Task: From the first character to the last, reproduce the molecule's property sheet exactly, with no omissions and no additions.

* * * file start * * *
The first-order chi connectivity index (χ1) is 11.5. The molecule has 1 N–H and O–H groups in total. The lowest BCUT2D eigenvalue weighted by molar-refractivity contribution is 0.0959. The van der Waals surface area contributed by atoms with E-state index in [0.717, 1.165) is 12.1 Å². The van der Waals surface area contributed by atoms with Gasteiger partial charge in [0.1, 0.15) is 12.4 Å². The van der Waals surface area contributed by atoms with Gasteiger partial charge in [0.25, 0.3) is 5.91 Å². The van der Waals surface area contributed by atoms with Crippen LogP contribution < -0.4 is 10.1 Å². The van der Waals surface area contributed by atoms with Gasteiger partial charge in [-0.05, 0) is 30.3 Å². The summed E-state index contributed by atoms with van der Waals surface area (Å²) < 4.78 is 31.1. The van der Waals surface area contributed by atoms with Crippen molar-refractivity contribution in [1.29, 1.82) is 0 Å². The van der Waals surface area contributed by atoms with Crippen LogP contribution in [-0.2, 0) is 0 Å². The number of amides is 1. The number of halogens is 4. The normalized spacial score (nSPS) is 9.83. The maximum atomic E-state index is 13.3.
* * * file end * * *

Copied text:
The first-order chi connectivity index (χ1) is 11.5. The molecule has 1 N–H and O–H groups in total. The lowest BCUT2D eigenvalue weighted by molar-refractivity contribution is 0.0959. The van der Waals surface area contributed by atoms with E-state index in [0.717, 1.165) is 12.1 Å². The van der Waals surface area contributed by atoms with Gasteiger partial charge in [0.1, 0.15) is 12.4 Å². The van der Waals surface area contributed by atoms with Gasteiger partial charge in [0.25, 0.3) is 5.91 Å². The van der Waals surface area contributed by atoms with Crippen LogP contribution < -0.4 is 10.1 Å². The van der Waals surface area contributed by atoms with Gasteiger partial charge in [-0.05, 0) is 30.3 Å². The summed E-state index contributed by atoms with van der Waals surface area (Å²) < 4.78 is 31.1. The van der Waals surface area contributed by atoms with Crippen molar-refractivity contribution in [1.29, 1.82) is 0 Å². The van der Waals surface area contributed by atoms with Crippen LogP contribution in [-0.2, 0) is 0 Å². The number of amides is 1. The number of halogens is 4. The normalized spacial score (nSPS) is 9.83. The maximum atomic E-state index is 13.3.